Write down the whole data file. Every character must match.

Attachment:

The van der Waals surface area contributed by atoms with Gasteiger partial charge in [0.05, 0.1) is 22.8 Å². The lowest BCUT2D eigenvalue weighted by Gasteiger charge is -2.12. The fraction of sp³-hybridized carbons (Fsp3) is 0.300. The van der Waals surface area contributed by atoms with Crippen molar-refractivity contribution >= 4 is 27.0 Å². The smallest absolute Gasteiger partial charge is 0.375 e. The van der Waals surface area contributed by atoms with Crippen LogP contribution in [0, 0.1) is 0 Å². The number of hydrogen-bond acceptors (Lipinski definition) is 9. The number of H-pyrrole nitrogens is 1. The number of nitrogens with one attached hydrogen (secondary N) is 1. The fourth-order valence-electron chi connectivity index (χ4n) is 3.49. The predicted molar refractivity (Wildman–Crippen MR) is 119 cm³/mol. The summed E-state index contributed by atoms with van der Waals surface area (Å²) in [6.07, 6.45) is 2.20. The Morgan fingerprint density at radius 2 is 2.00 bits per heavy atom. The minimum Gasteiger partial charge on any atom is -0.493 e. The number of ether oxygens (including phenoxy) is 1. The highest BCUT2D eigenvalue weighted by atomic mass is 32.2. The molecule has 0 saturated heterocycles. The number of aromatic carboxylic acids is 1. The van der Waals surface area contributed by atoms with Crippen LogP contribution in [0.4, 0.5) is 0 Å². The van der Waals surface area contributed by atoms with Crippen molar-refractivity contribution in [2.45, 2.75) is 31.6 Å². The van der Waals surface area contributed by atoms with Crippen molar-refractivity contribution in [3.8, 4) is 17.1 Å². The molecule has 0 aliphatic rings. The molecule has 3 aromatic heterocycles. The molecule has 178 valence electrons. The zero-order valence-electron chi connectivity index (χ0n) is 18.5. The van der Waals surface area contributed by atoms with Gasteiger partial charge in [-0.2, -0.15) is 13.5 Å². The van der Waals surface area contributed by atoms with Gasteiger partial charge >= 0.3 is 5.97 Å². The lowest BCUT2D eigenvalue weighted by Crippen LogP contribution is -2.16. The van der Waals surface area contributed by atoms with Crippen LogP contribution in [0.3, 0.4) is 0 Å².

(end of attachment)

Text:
The van der Waals surface area contributed by atoms with Gasteiger partial charge in [0.05, 0.1) is 22.8 Å². The lowest BCUT2D eigenvalue weighted by Gasteiger charge is -2.12. The fraction of sp³-hybridized carbons (Fsp3) is 0.300. The van der Waals surface area contributed by atoms with Crippen molar-refractivity contribution >= 4 is 27.0 Å². The smallest absolute Gasteiger partial charge is 0.375 e. The van der Waals surface area contributed by atoms with Crippen LogP contribution in [0, 0.1) is 0 Å². The number of hydrogen-bond acceptors (Lipinski definition) is 9. The number of H-pyrrole nitrogens is 1. The number of nitrogens with one attached hydrogen (secondary N) is 1. The fourth-order valence-electron chi connectivity index (χ4n) is 3.49. The predicted molar refractivity (Wildman–Crippen MR) is 119 cm³/mol. The summed E-state index contributed by atoms with van der Waals surface area (Å²) in [6.07, 6.45) is 2.20. The Morgan fingerprint density at radius 2 is 2.00 bits per heavy atom. The minimum Gasteiger partial charge on any atom is -0.493 e. The number of ether oxygens (including phenoxy) is 1. The highest BCUT2D eigenvalue weighted by atomic mass is 32.2. The molecule has 0 saturated heterocycles. The number of aromatic carboxylic acids is 1. The van der Waals surface area contributed by atoms with Crippen LogP contribution in [0.4, 0.5) is 0 Å². The van der Waals surface area contributed by atoms with Crippen molar-refractivity contribution in [2.45, 2.75) is 31.6 Å². The van der Waals surface area contributed by atoms with Crippen molar-refractivity contribution in [3.8, 4) is 17.1 Å². The molecule has 0 aliphatic rings. The molecule has 3 aromatic heterocycles. The molecule has 178 valence electrons. The zero-order valence-electron chi connectivity index (χ0n) is 18.5. The van der Waals surface area contributed by atoms with Gasteiger partial charge in [-0.2, -0.15) is 13.5 Å². The van der Waals surface area contributed by atoms with Gasteiger partial charge >= 0.3 is 5.97 Å². The lowest BCUT2D eigenvalue weighted by Crippen LogP contribution is -2.16. The van der Waals surface area contributed by atoms with Crippen LogP contribution in [0.3, 0.4) is 0 Å².